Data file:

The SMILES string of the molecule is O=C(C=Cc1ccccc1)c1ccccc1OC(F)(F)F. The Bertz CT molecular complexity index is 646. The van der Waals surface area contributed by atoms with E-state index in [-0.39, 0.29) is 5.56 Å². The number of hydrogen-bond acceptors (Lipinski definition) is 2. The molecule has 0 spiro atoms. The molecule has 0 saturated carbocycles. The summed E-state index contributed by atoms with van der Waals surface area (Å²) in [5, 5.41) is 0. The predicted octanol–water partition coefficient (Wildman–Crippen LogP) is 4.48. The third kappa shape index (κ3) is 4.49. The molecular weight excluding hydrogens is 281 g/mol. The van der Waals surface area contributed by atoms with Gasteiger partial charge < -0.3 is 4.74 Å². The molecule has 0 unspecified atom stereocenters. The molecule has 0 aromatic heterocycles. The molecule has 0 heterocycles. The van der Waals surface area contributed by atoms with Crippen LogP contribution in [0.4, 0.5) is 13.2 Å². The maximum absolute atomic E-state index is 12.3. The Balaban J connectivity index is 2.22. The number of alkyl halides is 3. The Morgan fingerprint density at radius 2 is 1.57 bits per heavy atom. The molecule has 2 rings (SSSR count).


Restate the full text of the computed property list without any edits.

The SMILES string of the molecule is O=C(C=Cc1ccccc1)c1ccccc1OC(F)(F)F. The Bertz CT molecular complexity index is 646. The van der Waals surface area contributed by atoms with E-state index in [-0.39, 0.29) is 5.56 Å². The number of hydrogen-bond acceptors (Lipinski definition) is 2. The molecule has 0 spiro atoms. The molecule has 0 saturated carbocycles. The summed E-state index contributed by atoms with van der Waals surface area (Å²) in [5, 5.41) is 0. The predicted octanol–water partition coefficient (Wildman–Crippen LogP) is 4.48. The third kappa shape index (κ3) is 4.49. The molecular weight excluding hydrogens is 281 g/mol. The van der Waals surface area contributed by atoms with Gasteiger partial charge < -0.3 is 4.74 Å². The molecule has 0 unspecified atom stereocenters. The molecule has 0 aromatic heterocycles. The molecule has 0 heterocycles. The van der Waals surface area contributed by atoms with Crippen LogP contribution in [0.4, 0.5) is 13.2 Å². The maximum absolute atomic E-state index is 12.3. The Balaban J connectivity index is 2.22. The number of alkyl halides is 3. The Morgan fingerprint density at radius 2 is 1.57 bits per heavy atom. The molecule has 2 rings (SSSR count).